Now in its eighth decade, the Israel Philharmonic has toured much of the world, performed with platoons of great soloists under platoons of great conductors, recorded on platoons of major labels, and played on defiantly through wars, rocket attacks and suicide bombs. It has been a piece of national identity since 1936 in a country that gained its independence only in 1948.
Born poor and Jewish in what was then Russian Poland, Huberman was prodigious enough at 10 to qualify for the attention of Joseph Joachim, the dedicatee of the Brahms concerto and a quasi-papal figure in his own right. An aristocratic Polish patron and the Austrian emperor each presented him with a violin. At 13, he was invited to share a concert billing with the aging diva Adelina Patti. A year later, he made his first American tour.
Hugely popular in Central Europe before and after the First World War, which turned him into an impassioned pan-European, he lived in Vienna from 1926 to 1936, where an admirer rented him an apartment in his palace. Until 1933, he was one of the few recitalists who could fill Berlin’s Philharmonic hall several times a season. Then came Hitler, concentration camps and the organized persecution of Jews, and the dismissal of several thousand orchestra players.
In late 1933, when the Nazi government seemed to relent on solo appearances by foreign Jews, the conductor Wilhelm Furtwangler urged Huberman to return for the opening of the Berlin Philharmonic’s 1934-35 season. “Someone must make a beginning,” he said.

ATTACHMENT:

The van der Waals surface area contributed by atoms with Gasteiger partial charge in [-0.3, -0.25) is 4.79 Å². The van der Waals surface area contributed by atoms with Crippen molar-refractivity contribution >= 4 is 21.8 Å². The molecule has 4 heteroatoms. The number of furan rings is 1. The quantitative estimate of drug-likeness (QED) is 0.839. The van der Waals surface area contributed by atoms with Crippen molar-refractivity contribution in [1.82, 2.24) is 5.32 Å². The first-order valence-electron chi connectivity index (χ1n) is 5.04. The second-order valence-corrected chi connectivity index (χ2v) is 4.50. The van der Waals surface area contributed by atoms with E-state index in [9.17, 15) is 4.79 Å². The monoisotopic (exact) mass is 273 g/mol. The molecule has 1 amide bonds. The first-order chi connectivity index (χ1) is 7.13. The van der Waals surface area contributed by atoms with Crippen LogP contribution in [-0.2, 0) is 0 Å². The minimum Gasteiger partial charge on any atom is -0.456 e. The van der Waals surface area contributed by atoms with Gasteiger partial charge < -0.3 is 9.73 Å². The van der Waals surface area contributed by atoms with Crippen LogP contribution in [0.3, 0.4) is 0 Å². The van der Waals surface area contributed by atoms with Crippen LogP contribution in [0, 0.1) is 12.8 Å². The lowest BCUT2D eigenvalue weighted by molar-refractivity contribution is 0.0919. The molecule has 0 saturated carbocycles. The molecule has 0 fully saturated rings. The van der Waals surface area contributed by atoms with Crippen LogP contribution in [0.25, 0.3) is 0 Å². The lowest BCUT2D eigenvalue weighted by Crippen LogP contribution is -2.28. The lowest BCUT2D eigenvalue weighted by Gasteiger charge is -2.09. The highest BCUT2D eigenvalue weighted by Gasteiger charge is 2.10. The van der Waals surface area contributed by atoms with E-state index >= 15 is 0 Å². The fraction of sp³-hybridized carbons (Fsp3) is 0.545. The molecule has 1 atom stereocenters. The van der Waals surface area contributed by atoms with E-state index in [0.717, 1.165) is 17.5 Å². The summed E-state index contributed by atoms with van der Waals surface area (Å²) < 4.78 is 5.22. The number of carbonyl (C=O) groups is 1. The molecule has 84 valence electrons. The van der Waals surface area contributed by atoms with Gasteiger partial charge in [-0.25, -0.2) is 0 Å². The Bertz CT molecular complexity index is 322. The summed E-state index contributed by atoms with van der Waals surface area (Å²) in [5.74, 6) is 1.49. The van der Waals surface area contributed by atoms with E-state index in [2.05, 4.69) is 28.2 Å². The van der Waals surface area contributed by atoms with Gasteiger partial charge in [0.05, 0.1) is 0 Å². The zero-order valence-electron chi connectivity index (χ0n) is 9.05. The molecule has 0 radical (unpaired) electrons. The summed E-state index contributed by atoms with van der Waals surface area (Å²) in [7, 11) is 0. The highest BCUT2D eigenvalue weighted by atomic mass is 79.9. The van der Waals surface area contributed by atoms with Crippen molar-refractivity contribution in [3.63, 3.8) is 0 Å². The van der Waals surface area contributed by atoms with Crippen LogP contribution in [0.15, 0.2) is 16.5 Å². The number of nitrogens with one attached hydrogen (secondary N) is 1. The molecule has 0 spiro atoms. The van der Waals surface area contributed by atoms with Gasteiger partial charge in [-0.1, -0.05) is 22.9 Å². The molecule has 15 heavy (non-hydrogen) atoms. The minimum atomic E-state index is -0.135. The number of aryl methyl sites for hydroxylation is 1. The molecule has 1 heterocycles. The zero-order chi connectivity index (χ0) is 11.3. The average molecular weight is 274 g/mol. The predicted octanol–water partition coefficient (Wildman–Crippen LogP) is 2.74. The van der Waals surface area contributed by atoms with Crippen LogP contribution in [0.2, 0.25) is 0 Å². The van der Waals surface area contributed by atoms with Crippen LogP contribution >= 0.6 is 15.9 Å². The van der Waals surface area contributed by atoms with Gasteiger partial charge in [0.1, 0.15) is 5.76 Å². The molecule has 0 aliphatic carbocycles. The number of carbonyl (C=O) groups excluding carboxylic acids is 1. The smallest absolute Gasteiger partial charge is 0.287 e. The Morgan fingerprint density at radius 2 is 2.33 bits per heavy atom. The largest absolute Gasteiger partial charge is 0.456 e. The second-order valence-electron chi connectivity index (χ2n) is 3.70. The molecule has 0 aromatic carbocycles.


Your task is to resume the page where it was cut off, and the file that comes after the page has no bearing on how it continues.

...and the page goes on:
The answer was no — not before German Jews, musicians and non-musicians, had been reinstated, Huberman replied. Addressed to Furtwangler, the letter appeared in full in the foreign media. A second letter, published in the international media a few years later, denounced not only Furtwangler but all of Germany’s non-Nazi intellectuals for the silence that effectively made them Hitler’s enablers.
Deeply concerned by the worsening scene in Germany, Huberman went to Palestine for 12 concerts in 1934. Two years later, the outbreak of violent Arab protest revealed that the famous Zionist axiom, “A land without people for a people without land,” was seriously flawed. But his version, “An audience without an orchestra for an orchestra without an audience,” turned out to be right on the mark.